Adam Crozier, CEO of UK broadcaster ITV, has suggested making viewers pay for extra content, such as alternative endings. At one point he talked about charging Brit TV viewers to watch hugely popular soap Coronation Street first online, but rowed back from that. Crozier was speaking at the Royal Television Society international conference in London this afternoon. Everything on ITV.com is free at present. Crozier said his top priority is to invest in ITV.com, which he said had been woefully underfunded. The ITV boss reiterated that 50% of revenue must come from pay-TV, online and selling formats overseas, compared with 26% today. He’s not interested in making shows available on content aggregators such as Hulu though. TV commissions will be influenced by how they translate online, he said. “The first thing we need to turn is turn ITV.com into a really robust site,” said Crozier, who joined ITV as CEO in April. Increasing the amount of programming produced in-house by production arm ITV Studios is another priority. In-house only accounts for 47% of programme commissions, he said – and drops to 16% if you strip long-running soaps Coronation Street and Emmerdale out. ITV is looking to acquire independent production companies to beef up ITV Studios. “We need to focus on more long-running renewable series,” he said. “Owning more rights is key to our future.” Crozier said that ITV’s historic problems haven’t stemmed from not knowing what to do but “a failure to execute”.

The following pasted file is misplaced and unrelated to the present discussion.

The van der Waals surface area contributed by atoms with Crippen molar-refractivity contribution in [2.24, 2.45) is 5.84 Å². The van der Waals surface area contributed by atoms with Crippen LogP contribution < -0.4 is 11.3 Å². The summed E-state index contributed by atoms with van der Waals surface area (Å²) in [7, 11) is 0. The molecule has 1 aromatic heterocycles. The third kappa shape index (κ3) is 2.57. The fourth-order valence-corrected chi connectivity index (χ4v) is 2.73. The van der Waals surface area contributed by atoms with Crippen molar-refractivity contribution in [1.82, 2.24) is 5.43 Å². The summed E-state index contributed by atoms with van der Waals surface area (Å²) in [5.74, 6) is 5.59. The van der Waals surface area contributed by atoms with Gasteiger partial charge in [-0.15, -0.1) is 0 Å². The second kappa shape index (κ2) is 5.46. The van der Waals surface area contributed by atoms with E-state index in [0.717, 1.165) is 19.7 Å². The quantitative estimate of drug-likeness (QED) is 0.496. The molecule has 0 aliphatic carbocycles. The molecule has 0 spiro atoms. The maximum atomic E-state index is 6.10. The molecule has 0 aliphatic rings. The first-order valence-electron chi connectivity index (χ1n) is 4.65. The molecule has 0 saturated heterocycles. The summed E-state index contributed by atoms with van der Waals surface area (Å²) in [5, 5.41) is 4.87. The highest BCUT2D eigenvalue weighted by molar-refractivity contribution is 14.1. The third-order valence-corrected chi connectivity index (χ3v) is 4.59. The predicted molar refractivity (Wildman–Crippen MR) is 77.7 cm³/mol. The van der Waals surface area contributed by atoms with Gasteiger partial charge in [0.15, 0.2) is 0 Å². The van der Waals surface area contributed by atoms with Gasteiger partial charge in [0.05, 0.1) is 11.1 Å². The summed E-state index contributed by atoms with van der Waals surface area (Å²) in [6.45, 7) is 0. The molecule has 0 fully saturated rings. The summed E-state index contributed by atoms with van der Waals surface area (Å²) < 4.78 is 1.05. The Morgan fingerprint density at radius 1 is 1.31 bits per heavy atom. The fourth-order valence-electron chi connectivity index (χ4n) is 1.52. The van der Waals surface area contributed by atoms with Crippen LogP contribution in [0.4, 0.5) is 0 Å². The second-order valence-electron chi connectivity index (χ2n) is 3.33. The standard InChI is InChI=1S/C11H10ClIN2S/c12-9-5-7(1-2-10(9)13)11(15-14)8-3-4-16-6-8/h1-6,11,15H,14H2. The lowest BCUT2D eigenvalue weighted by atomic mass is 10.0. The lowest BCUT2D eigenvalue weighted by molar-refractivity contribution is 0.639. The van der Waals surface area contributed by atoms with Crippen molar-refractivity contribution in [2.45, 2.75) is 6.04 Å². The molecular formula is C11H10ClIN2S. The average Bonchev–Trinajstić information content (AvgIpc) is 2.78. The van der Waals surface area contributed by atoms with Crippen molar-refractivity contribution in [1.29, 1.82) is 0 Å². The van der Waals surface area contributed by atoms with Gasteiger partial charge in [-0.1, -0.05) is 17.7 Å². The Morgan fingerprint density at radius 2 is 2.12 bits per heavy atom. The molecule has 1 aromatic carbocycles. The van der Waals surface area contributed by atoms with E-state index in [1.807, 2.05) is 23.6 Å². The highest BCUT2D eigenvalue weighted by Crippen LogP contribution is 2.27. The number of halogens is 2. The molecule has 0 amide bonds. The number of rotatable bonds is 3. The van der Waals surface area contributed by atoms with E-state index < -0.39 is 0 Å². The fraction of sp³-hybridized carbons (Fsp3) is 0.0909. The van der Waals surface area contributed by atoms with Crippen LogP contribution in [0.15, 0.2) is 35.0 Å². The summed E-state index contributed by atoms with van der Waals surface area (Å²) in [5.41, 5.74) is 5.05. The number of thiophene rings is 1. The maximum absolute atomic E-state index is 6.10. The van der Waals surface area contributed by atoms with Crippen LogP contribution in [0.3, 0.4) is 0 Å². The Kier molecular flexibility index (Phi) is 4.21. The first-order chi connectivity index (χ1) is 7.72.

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By TIM ADLER in London | Tuesday September 28, 2010 @ 9:27am PDTTags: Adam Crozier, ITV, ITV Finance, ITV Programming, ITV Studios, ITV.Com, Royal Television Society Conference, TV Aggregators, UK Pay TV
By TIM ADLER in London | Tuesday September 28, 2010 @ 8:54am PDTTags: iTunes, Jeff Bewkes Time Warner, New Media, On-Demand TV, Royal Television Society Conference, Time Warner, TV, TV Aggregators, TV Internet, TV Technology
Time Warner’s chairman and CEO says he asks what TV aggregators can do for his channels rather than the other way round. “New entrants such as Google , Amazon and Apple must support or improve programming going into …